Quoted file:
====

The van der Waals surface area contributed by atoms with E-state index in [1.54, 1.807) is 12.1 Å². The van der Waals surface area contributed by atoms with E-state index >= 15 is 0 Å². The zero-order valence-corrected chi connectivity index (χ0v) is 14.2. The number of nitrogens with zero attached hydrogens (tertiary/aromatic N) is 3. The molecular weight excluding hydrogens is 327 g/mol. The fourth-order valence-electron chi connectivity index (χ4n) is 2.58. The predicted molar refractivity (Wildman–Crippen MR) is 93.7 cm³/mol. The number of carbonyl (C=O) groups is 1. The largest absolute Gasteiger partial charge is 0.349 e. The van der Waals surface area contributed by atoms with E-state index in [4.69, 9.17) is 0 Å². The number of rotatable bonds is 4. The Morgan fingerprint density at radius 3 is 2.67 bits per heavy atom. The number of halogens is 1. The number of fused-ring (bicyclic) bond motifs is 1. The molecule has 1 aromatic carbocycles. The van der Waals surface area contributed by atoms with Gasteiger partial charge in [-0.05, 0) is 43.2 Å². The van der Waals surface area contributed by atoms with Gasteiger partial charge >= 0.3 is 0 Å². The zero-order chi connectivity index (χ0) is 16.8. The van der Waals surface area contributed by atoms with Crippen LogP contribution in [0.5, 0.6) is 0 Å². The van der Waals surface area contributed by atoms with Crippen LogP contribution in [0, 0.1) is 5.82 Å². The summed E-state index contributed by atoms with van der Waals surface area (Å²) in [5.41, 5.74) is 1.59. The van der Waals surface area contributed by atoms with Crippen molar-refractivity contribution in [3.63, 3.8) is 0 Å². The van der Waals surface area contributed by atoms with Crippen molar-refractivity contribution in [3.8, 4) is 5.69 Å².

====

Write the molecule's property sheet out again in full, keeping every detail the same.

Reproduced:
The van der Waals surface area contributed by atoms with E-state index in [1.54, 1.807) is 12.1 Å². The van der Waals surface area contributed by atoms with E-state index >= 15 is 0 Å². The zero-order valence-corrected chi connectivity index (χ0v) is 14.2. The number of nitrogens with zero attached hydrogens (tertiary/aromatic N) is 3. The molecular weight excluding hydrogens is 327 g/mol. The fourth-order valence-electron chi connectivity index (χ4n) is 2.58. The predicted molar refractivity (Wildman–Crippen MR) is 93.7 cm³/mol. The number of carbonyl (C=O) groups is 1. The largest absolute Gasteiger partial charge is 0.349 e. The van der Waals surface area contributed by atoms with E-state index in [4.69, 9.17) is 0 Å². The number of rotatable bonds is 4. The Morgan fingerprint density at radius 3 is 2.67 bits per heavy atom. The number of halogens is 1. The number of fused-ring (bicyclic) bond motifs is 1. The molecule has 1 aromatic carbocycles. The van der Waals surface area contributed by atoms with Gasteiger partial charge in [-0.05, 0) is 43.2 Å². The van der Waals surface area contributed by atoms with Gasteiger partial charge >= 0.3 is 0 Å². The zero-order chi connectivity index (χ0) is 16.8. The van der Waals surface area contributed by atoms with Crippen LogP contribution in [0.5, 0.6) is 0 Å². The van der Waals surface area contributed by atoms with Crippen LogP contribution in [0, 0.1) is 5.82 Å². The summed E-state index contributed by atoms with van der Waals surface area (Å²) in [5.41, 5.74) is 1.59. The van der Waals surface area contributed by atoms with Crippen molar-refractivity contribution in [3.63, 3.8) is 0 Å². The van der Waals surface area contributed by atoms with Crippen molar-refractivity contribution in [3.8, 4) is 5.69 Å².